Inner Circles

Inner Circles

What happens when you walk a labyrinth? “Sometimes, nothing!” Bill Ludwig says with a laugh.

But sometimes a labyrinth—a simple path marked on the ground with stones or shells or painted lines that leads you into the center of its circular design and back out again—can have a meditative effect. “As you focus on the path, the extraneous thoughts you may have from the day or whatever tend to drift away, and sometimes it can be profound,” Ludwig says.

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The Community Foundation for Greater New Haven

Every month on the day before a full moon, Ludwig hosts a candlelit walk through the Branford Labyrinth, which he proposed and helped build along a segment of the Shoreline Greenway Trail. But you can visit any time. Park at the intersection of Tabor Drive and Ark Road, then follow the paved path about half a mile. You can’t miss the huge, circular system of paths lined with pink-, blue- and white-speckled Stony Creek granite, wide enough to accommodate a wheelchair. Built last year with the help of Branford town crews, who prepared the site, and a team of volunteers, who constructed the actual path using materials donated by Stony Creek Quarry, the installation was intended as a healing response to the loss of a 10-year-old Branford boy in 2017.

The labyrinth has a quiet home next to a small pond edged with stands of cattails and tall, yellow evening primrose. Just a few people walked or biked past while I was there, though I was surprised to see a Metro-North train creep along the far side of the water. I stepped over the threshold (“Say yes to the universe,” it instructs, quoting Ludwig) and began with purpose—until I realized I was walking as if I had somewhere to be. I slowed my pace and suddenly felt the expansiveness of the space. I was small in comparison, a realization akin to that feeling of looking into a vast, starry sky.

The labyrinth took over; all I had to do was put one foot in front of another, and it would tell me where to go. The soothing colors and the shapes of the granite chunks marking the edges of the paths are unified, yet every piece is different. Spills of white shells fill the gaps created where paths touch and turn. As I walked, a single monarch butterfly flew a circle in front of me, landed to flap its wings a few times, then lifted off toward the pond.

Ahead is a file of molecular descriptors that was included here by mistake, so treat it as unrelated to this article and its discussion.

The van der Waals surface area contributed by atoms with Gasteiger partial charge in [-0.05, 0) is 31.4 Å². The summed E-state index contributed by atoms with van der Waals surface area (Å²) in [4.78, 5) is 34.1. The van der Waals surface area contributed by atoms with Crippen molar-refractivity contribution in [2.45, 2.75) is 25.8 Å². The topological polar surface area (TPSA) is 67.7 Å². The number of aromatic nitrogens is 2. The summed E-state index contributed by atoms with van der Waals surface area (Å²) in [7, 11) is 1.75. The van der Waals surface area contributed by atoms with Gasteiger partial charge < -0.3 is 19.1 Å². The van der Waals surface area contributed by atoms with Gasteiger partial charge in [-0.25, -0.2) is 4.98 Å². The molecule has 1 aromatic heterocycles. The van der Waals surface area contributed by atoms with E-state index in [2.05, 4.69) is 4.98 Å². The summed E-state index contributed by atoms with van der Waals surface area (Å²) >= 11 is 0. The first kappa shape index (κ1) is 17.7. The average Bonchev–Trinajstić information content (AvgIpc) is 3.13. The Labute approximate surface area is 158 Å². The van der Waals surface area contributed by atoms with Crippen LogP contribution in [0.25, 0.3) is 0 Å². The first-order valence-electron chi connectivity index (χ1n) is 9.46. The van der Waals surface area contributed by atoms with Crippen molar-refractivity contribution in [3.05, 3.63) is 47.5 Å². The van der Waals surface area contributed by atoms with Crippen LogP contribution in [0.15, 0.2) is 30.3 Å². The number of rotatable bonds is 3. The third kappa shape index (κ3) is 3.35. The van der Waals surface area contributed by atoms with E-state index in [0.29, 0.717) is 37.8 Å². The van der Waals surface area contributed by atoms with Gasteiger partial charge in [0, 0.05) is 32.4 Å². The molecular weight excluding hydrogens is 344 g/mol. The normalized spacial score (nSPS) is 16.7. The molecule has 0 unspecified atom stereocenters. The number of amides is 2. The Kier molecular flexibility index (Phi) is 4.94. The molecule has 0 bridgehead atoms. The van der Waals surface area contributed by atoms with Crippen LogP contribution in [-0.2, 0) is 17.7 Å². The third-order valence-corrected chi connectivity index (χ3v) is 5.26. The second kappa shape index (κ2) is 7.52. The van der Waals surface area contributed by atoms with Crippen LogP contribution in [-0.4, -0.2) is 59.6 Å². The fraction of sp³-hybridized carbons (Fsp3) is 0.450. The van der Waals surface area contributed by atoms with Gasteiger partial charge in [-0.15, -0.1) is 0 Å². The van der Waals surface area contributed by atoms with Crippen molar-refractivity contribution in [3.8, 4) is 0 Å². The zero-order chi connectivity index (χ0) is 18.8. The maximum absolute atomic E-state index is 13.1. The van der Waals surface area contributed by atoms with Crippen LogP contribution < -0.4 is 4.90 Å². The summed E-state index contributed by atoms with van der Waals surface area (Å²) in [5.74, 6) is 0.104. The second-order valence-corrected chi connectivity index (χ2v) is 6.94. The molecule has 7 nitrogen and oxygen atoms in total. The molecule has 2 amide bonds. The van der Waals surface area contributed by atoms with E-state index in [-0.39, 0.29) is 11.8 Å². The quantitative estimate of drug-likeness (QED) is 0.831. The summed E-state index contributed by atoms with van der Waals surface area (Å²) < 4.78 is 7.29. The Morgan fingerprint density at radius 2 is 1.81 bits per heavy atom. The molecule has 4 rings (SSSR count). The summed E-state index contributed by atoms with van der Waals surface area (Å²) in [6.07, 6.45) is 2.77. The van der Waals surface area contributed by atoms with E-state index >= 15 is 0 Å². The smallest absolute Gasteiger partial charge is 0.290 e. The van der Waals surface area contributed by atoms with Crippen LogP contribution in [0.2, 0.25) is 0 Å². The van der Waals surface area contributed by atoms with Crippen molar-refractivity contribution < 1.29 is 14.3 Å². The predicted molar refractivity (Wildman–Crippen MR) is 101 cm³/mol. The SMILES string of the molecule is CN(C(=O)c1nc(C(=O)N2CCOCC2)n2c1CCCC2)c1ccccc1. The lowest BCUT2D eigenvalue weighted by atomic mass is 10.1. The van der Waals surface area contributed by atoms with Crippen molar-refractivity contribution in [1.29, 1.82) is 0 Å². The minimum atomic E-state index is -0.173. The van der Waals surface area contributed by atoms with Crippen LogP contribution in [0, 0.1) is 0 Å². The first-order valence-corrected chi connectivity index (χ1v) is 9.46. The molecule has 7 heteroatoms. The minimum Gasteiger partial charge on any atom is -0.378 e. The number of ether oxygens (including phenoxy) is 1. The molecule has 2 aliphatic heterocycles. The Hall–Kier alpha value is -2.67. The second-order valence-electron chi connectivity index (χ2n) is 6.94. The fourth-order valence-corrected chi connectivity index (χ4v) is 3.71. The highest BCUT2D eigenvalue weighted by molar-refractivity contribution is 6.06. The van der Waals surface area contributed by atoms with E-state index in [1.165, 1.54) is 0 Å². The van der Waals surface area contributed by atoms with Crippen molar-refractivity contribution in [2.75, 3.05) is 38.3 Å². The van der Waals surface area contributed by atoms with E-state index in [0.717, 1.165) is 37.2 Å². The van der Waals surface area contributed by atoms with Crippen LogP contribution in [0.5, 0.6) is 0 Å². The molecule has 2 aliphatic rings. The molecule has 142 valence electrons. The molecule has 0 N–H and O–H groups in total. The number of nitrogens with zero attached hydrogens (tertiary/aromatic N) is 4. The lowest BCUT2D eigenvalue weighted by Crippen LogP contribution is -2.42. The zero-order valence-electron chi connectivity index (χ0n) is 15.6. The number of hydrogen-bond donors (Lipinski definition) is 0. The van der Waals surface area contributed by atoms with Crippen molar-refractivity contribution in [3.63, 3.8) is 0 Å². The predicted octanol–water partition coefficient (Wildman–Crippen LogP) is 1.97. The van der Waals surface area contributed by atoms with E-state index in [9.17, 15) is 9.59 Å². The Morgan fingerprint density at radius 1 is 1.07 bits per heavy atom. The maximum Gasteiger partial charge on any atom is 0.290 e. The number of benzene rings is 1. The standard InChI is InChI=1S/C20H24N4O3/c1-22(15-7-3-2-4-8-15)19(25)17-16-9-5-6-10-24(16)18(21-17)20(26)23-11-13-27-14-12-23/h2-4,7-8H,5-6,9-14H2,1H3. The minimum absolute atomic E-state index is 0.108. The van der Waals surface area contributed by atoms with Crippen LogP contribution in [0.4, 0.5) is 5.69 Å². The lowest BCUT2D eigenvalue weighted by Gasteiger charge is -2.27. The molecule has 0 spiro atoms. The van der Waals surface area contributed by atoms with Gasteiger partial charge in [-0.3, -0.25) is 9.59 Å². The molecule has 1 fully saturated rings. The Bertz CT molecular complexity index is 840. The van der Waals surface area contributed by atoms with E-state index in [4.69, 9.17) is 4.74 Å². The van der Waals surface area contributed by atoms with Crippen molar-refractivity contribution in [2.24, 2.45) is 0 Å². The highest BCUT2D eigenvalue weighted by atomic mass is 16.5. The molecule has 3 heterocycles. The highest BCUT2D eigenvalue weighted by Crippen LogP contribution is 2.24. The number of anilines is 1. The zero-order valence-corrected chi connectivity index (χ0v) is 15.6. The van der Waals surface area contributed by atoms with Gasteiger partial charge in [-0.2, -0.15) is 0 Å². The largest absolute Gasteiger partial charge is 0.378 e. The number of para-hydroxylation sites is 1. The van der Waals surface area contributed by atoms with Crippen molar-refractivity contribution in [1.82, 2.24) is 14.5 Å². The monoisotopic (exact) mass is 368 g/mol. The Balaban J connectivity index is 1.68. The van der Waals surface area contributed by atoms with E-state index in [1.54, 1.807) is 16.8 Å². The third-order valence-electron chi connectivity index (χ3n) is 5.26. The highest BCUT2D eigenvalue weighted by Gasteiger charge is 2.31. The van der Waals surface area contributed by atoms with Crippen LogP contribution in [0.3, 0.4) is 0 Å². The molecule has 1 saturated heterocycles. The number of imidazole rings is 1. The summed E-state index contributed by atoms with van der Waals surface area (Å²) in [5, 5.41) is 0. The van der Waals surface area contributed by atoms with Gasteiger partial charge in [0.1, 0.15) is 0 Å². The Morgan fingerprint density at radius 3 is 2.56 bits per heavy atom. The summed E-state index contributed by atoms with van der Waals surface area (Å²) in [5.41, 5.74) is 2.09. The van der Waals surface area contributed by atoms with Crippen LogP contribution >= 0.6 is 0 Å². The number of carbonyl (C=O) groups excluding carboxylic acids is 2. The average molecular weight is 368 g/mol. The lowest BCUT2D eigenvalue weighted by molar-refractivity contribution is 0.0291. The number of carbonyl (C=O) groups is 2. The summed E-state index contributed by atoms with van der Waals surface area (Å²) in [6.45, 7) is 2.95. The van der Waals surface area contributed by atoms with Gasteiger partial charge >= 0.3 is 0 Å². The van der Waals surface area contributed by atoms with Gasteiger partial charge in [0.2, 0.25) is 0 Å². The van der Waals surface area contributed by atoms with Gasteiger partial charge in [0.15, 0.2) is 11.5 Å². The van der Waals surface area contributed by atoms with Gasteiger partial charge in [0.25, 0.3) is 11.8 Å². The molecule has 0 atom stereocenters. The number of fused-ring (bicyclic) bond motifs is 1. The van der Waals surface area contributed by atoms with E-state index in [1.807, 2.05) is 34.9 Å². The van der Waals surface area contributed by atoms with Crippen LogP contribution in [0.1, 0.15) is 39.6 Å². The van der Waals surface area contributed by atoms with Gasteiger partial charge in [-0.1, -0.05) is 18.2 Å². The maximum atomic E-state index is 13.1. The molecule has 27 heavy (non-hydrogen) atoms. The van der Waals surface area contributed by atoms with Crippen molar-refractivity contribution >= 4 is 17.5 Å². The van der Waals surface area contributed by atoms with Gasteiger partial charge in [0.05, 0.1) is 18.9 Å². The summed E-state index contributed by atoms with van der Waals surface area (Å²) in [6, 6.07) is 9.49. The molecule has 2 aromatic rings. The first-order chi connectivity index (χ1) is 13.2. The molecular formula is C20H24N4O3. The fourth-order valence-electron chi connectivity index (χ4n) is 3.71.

Branford’s labyrinth is just one of 64 in Connecticut and Rhode Island that Ludwig has documented in his book Chasing Labyrinths: A Field Guide to Labyrinths of Connecticut and Rhode Island (2020). The Nutmeg State’s oldest permanent outdoor labyrinth was built in 1996 at the Wisdom House retreat center in Litchfield, Ludwig says, but the concept is thousands of years old. Labyrinths “have developed independently in different societies and cultures around the world. Some of the earliest were painted on walls of caves,” he writes.

A labyrinth may be a simple spiral, like an improvised structure that has weathered several winters on the beach at Meigs Point in Hammonasset Beach State Park, or it may follow a more complex pattern, which might be named and copied over and over again. Some have been built in peaceful, remote places, and some are “located next to roads, sometimes next to highways,” says Ludwig, “and part of the way through… you realize that you didn’t hear any of that traffic noise for most of the walk.”

Farther up the shoreline from Branford, the Mercy Center in Madison offers a seaside labyrinth that’s smaller and more intimate. The spiritual retreat center’s beach is currently closed due to COVID-19, but you can still park near the main building off Neck Road in Madison, check in at the front desk and walk down the beach driveway, where you’ll find a narrow, winding brick path tucked among boxwood hedges. The churning surf, the songs of insects and birds and the occasional gentle tone of a wind chime are the only sounds you’re likely to hear.

It took me a while to figure out how to walk this labyrinth; the clue is in the parallel lines of brick. Start anywhere, and follow the right “lane” of brick as it leads you between the hedges along a gravel path. The route turns you around—it’s easy to feel this as a metaphor for life—and, later, shoots directly from the outer edge to the center. Eventually, I slowed down, settled in, and walked several circuits, letting the wet branches brush my legs, calming my mind. Each time I circled the center, I noticed a different token that had been left there: a pebble with a natural stripe running through it, a smooth rock painted with the word “Bliss” and even a small geode.

Ludwig’s book will help you “chase” labyrinths across the state, but there are several more here in Greater New Haven, at First Church of Christ Woodbridge, Church of the Good Shepherd in Orange and First Congregational Church in Guilford, whose new labyrinth is under construction. Ludwig also notes a labyrinth at the West Haven VA Medical Center, which requires prior arrangement to visit. Closest to home, a small, paved labyrinth is tucked into a courtyard at the rear of Yale Divinity School. Information abounds online for making your own labyrinth as well—including a “finger labyrinth” if you don’t have room to travel one with your feet.

Ludwig himself has stomped an impromptu labyrinth in the snow in his backyard. He even proposed to his fiancée in the center of le labyrinthe on the floor of Chartres Cathedral. Your own contemplative walk won’t likely yield such romantic results. Then again, you never know exactly what its twists and turns may bring.

Written and photographed by Kathy Leonard Czepiel. Image 1 features the Branford Labyrinth. Image 2 features the Mercy Center labyrinth. Image 3 features the Yale Divinity School labyrinth after a little rain.

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